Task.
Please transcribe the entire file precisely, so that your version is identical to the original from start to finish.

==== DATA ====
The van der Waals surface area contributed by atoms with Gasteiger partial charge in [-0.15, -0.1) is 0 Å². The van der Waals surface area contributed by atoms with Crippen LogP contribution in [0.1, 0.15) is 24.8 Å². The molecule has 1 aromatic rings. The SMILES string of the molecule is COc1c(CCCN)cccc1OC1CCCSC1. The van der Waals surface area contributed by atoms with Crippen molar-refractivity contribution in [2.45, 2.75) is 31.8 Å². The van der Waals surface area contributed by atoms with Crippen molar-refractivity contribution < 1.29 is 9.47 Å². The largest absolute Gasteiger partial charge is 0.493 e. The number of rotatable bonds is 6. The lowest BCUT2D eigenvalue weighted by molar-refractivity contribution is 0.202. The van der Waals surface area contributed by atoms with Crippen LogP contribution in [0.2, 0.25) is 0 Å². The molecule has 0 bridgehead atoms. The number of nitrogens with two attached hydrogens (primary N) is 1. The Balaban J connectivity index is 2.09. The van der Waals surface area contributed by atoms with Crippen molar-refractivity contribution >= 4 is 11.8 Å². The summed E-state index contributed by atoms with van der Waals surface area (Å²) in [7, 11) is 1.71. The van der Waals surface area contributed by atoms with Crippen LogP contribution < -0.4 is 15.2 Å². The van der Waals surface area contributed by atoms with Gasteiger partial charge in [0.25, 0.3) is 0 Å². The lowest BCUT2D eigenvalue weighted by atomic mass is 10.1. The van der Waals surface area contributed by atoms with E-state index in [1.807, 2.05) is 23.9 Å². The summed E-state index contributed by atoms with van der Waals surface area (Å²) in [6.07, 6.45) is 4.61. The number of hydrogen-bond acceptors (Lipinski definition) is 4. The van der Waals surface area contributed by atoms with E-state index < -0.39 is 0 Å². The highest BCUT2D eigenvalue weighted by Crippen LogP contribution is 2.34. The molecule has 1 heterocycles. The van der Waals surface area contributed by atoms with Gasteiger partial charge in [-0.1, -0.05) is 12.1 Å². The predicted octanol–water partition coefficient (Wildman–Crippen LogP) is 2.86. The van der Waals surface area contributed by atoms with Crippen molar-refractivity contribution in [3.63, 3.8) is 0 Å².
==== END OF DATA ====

The van der Waals surface area contributed by atoms with Gasteiger partial charge in [-0.15, -0.1) is 0 Å². The van der Waals surface area contributed by atoms with Crippen LogP contribution in [0.1, 0.15) is 24.8 Å². The molecule has 1 aromatic rings. The SMILES string of the molecule is COc1c(CCCN)cccc1OC1CCCSC1. The van der Waals surface area contributed by atoms with Crippen molar-refractivity contribution in [2.45, 2.75) is 31.8 Å². The van der Waals surface area contributed by atoms with Crippen molar-refractivity contribution < 1.29 is 9.47 Å². The largest absolute Gasteiger partial charge is 0.493 e. The number of rotatable bonds is 6. The lowest BCUT2D eigenvalue weighted by molar-refractivity contribution is 0.202. The van der Waals surface area contributed by atoms with Crippen LogP contribution in [0.2, 0.25) is 0 Å². The molecule has 0 bridgehead atoms. The number of nitrogens with two attached hydrogens (primary N) is 1. The Balaban J connectivity index is 2.09. The van der Waals surface area contributed by atoms with Crippen molar-refractivity contribution >= 4 is 11.8 Å². The summed E-state index contributed by atoms with van der Waals surface area (Å²) in [7, 11) is 1.71. The van der Waals surface area contributed by atoms with Crippen LogP contribution < -0.4 is 15.2 Å². The van der Waals surface area contributed by atoms with Gasteiger partial charge in [0.25, 0.3) is 0 Å². The lowest BCUT2D eigenvalue weighted by atomic mass is 10.1. The van der Waals surface area contributed by atoms with E-state index in [1.807, 2.05) is 23.9 Å². The summed E-state index contributed by atoms with van der Waals surface area (Å²) in [6.07, 6.45) is 4.61. The number of hydrogen-bond acceptors (Lipinski definition) is 4. The van der Waals surface area contributed by atoms with E-state index < -0.39 is 0 Å². The highest BCUT2D eigenvalue weighted by Crippen LogP contribution is 2.34. The molecule has 1 heterocycles. The van der Waals surface area contributed by atoms with Gasteiger partial charge in [-0.1, -0.05) is 12.1 Å². The predicted octanol–water partition coefficient (Wildman–Crippen LogP) is 2.86. The van der Waals surface area contributed by atoms with Crippen molar-refractivity contribution in [3.63, 3.8) is 0 Å².